This, pretty much. Formula feeding when I didn't have to just struck me as completely illogical. I remember joking with a lady while pregnant with my first that "With breasts like these, I have to use them for something!" (Seriously, my breasts have been huge since I was 11. They've caused me so damned many problems in my life I ought to get some use from them!)

And from a spiritual standpoint--God made me this way, and He makes no mistakes.

Sabra: Mama to Bobbie (3/02), Linda (1/04), Esther (10/05), Marie (11/10), & Douglas (11/12)

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#74 of 148 Old 04-30-2007, 02:38 AM
 
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Mine is different.

I developed earlier- and much bigger- than any of the girls I went to school with. I was grabbed at, teased, called names, etc. and was constantly defending myself about my breasts both physically and emotionally from about 11 yrs old until I graduated high school. My breasts were unpleasant to me- I associated them with being harrassed on a daily basis. I wished I could wear pretty clothes and have perky little ones like most of my friends. I wished I could run or dance or jump without them bopping me in the face.

I was kicked off of a HS soccer team-- wearing 3 bras- 1 minimizer bra and 2 tight sports bras- because they said my breasts were so large they could not insure me to be on the team, that I would hurt myself. When I wore too-tight shirts (because the rest of me was small but my breasts were so large) I was sent home from school for being indecent.

The only person I had ever seen nurse a child was my half sister, briefly, and just a few times. I knew my mom had tried to nurse me, but she said I was starving because she had no milk. Her mom said the same thing about her breasts- that we were all dried up in our family. I started reading stories about female empowerment and sexual abuse when I finished HS and read some positive breastfeeding stories in the mix. I decided that that was my saving grace- to use them to nourish my child rather than to view them as sexual any longer.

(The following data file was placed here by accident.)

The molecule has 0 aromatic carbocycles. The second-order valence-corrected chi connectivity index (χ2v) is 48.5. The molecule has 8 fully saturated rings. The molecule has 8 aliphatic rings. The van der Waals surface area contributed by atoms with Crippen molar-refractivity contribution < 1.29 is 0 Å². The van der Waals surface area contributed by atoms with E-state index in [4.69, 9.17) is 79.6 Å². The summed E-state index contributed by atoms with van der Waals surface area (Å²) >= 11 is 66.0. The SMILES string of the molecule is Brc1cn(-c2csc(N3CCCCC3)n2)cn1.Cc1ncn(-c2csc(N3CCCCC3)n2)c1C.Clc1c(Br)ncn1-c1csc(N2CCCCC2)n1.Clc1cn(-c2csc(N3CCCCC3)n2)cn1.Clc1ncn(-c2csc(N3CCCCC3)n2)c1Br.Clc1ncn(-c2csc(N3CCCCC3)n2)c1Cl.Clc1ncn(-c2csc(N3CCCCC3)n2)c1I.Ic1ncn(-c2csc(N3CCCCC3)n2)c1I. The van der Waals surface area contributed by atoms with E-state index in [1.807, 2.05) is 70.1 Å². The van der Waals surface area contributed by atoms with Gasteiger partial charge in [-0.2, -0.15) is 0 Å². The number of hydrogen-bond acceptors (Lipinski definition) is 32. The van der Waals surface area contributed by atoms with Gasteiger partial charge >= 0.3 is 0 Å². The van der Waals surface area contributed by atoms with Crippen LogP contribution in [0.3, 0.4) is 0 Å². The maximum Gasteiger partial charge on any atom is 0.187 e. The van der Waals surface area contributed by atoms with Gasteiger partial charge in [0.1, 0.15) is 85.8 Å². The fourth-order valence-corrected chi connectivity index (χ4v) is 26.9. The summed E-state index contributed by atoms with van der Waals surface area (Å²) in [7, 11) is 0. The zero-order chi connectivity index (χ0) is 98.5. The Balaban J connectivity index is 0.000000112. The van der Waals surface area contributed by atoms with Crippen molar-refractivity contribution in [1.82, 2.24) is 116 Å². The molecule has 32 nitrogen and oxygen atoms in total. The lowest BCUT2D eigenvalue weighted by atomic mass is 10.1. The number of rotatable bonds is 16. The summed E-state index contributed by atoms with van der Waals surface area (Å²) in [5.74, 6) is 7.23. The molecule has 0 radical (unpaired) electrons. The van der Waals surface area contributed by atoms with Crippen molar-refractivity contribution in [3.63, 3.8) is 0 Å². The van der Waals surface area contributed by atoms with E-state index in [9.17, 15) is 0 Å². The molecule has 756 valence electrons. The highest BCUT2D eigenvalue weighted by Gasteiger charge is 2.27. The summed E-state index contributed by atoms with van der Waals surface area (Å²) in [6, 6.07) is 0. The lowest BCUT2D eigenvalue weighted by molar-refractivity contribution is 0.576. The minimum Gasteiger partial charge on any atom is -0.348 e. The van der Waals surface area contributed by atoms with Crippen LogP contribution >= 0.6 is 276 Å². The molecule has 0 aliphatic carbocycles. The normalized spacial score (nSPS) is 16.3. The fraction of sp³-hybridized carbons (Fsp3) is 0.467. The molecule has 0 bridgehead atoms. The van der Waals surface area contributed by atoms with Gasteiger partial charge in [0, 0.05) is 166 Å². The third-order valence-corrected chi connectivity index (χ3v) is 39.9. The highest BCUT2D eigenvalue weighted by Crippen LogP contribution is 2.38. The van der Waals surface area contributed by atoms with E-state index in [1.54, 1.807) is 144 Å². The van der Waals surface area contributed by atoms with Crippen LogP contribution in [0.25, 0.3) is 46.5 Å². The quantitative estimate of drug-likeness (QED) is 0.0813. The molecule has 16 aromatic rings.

When my daughter was born, I did just that. I became involved in LLL only because the phone number was in the back of one of my breastfeeding books and I was having problems with latching her on properly and was getting sore. Imagine my surprise when I walked into the room and most of the members were lifting up their shirts for 4, 5, 6 yr olds to walk by and take a sip!

Once I got the hang of it, I studied how much better BM is than formula- which I'd always hated the smell of since babysitting. I once asked a formula- feeding friend if she'd ever tasted it and she replied, "He** no- that s*** stinks!!!" I can't imagine not tasting something before I fed it to my child!!!

Certainly, I got lots of flack and no support in my family- my sister even remarked to me on the phone the other day that she hopes,"this time you won't nurse it til it's 3, since you don't live in Africa, you know. They do have food in this country!" Needless to say, I let her have a piece of my mind that it's none of her business.

I plan to become an IBCLC some day. Nursing has made me appreciate my body and realize that I am NOT a victim any more. It has given me the power to sustain a life- my child's, and to heal my wounds.

'Manda

::Mommy to Pixie : 9-3-00 and Peri 11-15-07
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#75 of 148 Old 04-30-2007, 03:01 AM
 
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Because I'm a mammal & had been through 7th grade biology. That's not even snark.
:

It just seemed like common sense to me.
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#76 of 148 Old 04-30-2007, 07:42 AM
 
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I had several reasons.

I'm the oldest of 5 kids, and my mom nursed all of us. My sister (the youngest child) is 13 years younger than I am, and was BF until she was 3. So I have clear memories of my mom breastfeeding my siblings. This start made me think that nursing was the thing moms do. I just didn't have experience with formula. My mom worked full time and expressed milk by hand for each of us until we were a year old.